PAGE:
Telehealth program allows doctors across state access to expert

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COLUMBIA - Health care providers across the state are now being trained to provide residents with more specialized treatments for chronic diseases.

Some of these disease include diabetes care, hepatitis C, childhood asthma, chronic pain management and autism.

The Missouri Telehealth Network received $1.5 million in state appropriations to develop and launch the Show-Me Extension for Community Healthcare Outcomes (ECHO) program.

An ECHO program works by having a panel of experts in various chronic diseases use video conferencing once a week to train and support primary care providers throughout the state.

Karen Edison, M.D., medical director of the Missouri Telehealth network said the program is a great educational tool for those doctors who don't have direct access to an expert of a certain chronic disease.

"By training primary care providers, we are not only increasing access but also the number of patients who will receive treatment," Dr. Edison said. "This allows patients in rural areas to receive care without needing to leave their own community."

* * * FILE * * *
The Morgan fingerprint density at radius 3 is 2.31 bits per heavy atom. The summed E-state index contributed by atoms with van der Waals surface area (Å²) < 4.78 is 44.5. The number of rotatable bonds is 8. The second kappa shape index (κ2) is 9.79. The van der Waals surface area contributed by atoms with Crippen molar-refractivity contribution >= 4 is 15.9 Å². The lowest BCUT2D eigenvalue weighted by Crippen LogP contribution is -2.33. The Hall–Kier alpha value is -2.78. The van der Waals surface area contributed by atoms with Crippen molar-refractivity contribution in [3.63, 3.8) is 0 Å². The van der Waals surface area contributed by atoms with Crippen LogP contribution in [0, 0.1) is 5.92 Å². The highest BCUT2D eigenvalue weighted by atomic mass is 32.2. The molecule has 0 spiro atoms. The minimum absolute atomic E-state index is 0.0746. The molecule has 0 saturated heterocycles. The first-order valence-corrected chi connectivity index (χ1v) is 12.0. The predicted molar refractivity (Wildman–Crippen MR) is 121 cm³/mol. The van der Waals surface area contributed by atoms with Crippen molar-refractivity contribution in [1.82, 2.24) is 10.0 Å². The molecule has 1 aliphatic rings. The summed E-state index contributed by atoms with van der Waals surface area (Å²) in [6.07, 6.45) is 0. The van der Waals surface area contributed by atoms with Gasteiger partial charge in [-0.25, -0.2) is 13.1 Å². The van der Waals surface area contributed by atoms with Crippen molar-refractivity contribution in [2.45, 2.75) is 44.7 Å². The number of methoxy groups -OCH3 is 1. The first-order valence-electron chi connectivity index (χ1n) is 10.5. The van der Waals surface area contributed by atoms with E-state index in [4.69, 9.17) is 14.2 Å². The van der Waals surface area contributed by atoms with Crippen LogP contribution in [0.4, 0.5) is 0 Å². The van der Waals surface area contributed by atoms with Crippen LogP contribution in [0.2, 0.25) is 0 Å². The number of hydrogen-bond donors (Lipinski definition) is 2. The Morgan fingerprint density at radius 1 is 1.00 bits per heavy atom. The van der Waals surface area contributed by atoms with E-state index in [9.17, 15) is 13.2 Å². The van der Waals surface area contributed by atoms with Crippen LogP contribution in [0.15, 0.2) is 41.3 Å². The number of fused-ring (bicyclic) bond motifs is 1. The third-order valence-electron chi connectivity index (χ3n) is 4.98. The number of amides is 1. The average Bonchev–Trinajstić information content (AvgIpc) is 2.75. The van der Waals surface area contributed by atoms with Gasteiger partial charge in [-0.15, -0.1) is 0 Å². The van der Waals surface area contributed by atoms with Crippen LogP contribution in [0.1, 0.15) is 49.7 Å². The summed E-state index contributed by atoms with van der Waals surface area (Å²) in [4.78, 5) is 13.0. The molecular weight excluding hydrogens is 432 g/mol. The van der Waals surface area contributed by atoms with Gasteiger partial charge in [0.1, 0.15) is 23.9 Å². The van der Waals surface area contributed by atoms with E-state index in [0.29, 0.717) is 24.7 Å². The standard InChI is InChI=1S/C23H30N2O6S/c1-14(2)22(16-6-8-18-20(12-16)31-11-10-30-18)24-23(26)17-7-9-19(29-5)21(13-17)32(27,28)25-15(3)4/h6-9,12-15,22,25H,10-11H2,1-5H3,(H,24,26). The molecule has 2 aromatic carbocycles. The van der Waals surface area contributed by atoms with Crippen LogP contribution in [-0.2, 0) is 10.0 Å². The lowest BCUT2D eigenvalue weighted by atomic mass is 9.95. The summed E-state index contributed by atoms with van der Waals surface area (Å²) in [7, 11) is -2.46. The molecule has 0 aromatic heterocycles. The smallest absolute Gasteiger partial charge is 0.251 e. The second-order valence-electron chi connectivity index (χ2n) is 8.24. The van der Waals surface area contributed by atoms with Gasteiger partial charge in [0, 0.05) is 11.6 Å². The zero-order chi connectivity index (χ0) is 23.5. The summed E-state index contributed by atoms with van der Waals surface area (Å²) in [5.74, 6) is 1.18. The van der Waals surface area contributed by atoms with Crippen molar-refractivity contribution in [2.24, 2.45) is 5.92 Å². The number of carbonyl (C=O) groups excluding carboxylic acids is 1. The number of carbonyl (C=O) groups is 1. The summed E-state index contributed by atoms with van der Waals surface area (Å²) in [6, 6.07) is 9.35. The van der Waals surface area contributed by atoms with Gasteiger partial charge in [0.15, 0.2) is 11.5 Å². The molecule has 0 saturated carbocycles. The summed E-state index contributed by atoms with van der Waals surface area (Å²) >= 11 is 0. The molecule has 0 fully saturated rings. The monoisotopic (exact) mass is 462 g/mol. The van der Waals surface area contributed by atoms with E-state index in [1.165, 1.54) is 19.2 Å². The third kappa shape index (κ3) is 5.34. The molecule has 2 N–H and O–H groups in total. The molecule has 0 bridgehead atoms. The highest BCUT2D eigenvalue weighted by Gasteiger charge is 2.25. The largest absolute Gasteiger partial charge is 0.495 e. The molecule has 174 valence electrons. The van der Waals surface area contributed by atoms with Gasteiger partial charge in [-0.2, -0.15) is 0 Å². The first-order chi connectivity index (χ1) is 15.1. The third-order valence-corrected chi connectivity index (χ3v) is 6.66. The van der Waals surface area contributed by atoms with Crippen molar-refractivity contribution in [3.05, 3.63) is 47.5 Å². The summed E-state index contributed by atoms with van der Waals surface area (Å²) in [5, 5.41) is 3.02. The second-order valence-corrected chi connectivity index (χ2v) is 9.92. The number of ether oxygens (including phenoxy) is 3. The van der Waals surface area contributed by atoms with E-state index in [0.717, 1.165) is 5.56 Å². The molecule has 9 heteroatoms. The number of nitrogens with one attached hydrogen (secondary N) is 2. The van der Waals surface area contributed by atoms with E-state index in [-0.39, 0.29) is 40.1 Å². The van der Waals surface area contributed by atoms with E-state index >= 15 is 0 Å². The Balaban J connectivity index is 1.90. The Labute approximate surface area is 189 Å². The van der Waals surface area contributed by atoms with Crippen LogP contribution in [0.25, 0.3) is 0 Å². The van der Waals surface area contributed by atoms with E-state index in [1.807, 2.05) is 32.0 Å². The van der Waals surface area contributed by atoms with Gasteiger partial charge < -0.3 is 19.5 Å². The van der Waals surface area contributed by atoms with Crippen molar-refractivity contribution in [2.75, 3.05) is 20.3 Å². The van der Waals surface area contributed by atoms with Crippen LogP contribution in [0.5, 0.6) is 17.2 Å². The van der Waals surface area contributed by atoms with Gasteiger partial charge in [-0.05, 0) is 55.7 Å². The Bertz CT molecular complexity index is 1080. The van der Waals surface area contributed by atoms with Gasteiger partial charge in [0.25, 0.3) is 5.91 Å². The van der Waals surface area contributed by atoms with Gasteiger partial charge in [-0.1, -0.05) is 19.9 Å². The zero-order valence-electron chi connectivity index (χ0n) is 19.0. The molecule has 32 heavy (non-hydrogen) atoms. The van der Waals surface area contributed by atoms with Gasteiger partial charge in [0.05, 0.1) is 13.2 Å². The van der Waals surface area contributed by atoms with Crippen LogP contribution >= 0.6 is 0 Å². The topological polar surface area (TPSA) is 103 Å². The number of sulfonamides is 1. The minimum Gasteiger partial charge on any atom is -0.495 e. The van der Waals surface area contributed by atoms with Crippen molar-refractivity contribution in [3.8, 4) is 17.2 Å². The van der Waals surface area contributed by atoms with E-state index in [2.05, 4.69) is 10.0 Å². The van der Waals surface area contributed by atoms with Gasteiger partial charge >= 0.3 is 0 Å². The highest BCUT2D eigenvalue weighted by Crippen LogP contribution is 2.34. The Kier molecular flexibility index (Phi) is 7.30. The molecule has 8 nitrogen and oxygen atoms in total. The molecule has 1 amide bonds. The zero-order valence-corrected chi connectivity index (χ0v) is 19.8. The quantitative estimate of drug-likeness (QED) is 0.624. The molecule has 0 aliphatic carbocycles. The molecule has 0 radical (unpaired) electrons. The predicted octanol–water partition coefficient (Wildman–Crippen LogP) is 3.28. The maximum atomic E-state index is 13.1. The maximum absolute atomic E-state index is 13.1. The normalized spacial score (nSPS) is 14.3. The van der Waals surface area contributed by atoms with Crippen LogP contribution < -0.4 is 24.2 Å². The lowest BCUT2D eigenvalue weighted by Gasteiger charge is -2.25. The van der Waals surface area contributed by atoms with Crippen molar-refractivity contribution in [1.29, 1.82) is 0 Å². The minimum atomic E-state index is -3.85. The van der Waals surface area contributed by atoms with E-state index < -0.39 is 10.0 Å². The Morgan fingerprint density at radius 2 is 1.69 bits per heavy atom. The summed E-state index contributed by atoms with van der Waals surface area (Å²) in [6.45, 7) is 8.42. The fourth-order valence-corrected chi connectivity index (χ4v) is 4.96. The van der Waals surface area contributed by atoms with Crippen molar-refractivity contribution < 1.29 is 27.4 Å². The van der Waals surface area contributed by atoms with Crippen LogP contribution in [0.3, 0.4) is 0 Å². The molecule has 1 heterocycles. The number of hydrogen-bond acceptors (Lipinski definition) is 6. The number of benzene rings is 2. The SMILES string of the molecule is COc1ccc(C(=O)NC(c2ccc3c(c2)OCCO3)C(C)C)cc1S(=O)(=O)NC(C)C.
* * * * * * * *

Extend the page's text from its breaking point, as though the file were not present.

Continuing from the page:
Missouri is the first state to provide funding which will allow numerous ECHO programs to be offered statewide. The University of Missouri will be the central training hub for the program.

The Show Me ECHO project is a replication of the Project ECHO model developed at the University of New Mexico.

"In many cases, the patients will now be able to see one physician and get specialized treatment," Dr. Edison said. "It is beneficial for both the rural and underserved areas of the state and also urban areas, where there can be a long wait to get an appointment with a specialist."

Starting this month, the Missouri Telehealth Network is forming expert teams for six ECHO programs. All of the program topics were chosen based on criteria that highlighted them as common, but complex, chronic and costly diseases.

 

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